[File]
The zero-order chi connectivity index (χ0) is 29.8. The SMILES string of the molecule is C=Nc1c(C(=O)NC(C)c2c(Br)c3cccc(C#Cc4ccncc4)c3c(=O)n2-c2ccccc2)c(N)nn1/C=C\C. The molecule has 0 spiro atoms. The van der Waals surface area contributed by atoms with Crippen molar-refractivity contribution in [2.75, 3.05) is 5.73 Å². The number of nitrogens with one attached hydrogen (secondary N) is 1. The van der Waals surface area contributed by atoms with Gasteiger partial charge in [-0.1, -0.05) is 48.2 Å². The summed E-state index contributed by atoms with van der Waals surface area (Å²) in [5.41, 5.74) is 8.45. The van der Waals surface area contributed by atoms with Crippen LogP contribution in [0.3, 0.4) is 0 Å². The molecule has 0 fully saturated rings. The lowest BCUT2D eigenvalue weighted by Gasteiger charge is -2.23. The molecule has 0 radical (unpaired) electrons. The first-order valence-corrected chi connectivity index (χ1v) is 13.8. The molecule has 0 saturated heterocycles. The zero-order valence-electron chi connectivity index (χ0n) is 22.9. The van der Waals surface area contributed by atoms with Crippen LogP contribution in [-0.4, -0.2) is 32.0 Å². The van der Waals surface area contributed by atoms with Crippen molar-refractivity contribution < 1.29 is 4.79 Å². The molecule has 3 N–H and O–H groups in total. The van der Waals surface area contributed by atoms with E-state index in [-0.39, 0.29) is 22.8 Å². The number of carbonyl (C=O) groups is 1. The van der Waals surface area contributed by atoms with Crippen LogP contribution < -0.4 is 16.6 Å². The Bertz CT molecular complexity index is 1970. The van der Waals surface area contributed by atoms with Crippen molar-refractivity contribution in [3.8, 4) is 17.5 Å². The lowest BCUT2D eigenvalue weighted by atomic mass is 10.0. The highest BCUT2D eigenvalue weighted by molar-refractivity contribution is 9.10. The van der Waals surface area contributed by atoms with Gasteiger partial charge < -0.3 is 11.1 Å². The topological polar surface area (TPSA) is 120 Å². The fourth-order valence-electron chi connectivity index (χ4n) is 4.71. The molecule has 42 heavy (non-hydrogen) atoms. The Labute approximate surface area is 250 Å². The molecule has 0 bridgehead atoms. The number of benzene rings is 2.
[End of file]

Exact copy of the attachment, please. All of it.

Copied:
The zero-order chi connectivity index (χ0) is 29.8. The SMILES string of the molecule is C=Nc1c(C(=O)NC(C)c2c(Br)c3cccc(C#Cc4ccncc4)c3c(=O)n2-c2ccccc2)c(N)nn1/C=C\C. The molecule has 0 spiro atoms. The van der Waals surface area contributed by atoms with Crippen molar-refractivity contribution in [2.75, 3.05) is 5.73 Å². The number of nitrogens with one attached hydrogen (secondary N) is 1. The van der Waals surface area contributed by atoms with Gasteiger partial charge in [-0.1, -0.05) is 48.2 Å². The summed E-state index contributed by atoms with van der Waals surface area (Å²) in [5.41, 5.74) is 8.45. The van der Waals surface area contributed by atoms with Crippen LogP contribution in [0.3, 0.4) is 0 Å². The molecule has 0 fully saturated rings. The lowest BCUT2D eigenvalue weighted by Gasteiger charge is -2.23. The molecule has 0 radical (unpaired) electrons. The first-order valence-corrected chi connectivity index (χ1v) is 13.8. The molecule has 0 saturated heterocycles. The zero-order valence-electron chi connectivity index (χ0n) is 22.9. The van der Waals surface area contributed by atoms with Crippen LogP contribution in [-0.4, -0.2) is 32.0 Å². The van der Waals surface area contributed by atoms with Crippen molar-refractivity contribution < 1.29 is 4.79 Å². The molecule has 3 N–H and O–H groups in total. The van der Waals surface area contributed by atoms with E-state index in [-0.39, 0.29) is 22.8 Å². The number of carbonyl (C=O) groups is 1. The van der Waals surface area contributed by atoms with Crippen LogP contribution < -0.4 is 16.6 Å². The Bertz CT molecular complexity index is 1970. The van der Waals surface area contributed by atoms with Crippen molar-refractivity contribution in [3.8, 4) is 17.5 Å². The lowest BCUT2D eigenvalue weighted by atomic mass is 10.0. The highest BCUT2D eigenvalue weighted by molar-refractivity contribution is 9.10. The van der Waals surface area contributed by atoms with Gasteiger partial charge < -0.3 is 11.1 Å². The topological polar surface area (TPSA) is 120 Å². The fourth-order valence-electron chi connectivity index (χ4n) is 4.71. The molecule has 42 heavy (non-hydrogen) atoms. The Labute approximate surface area is 250 Å². The molecule has 0 bridgehead atoms. The number of benzene rings is 2.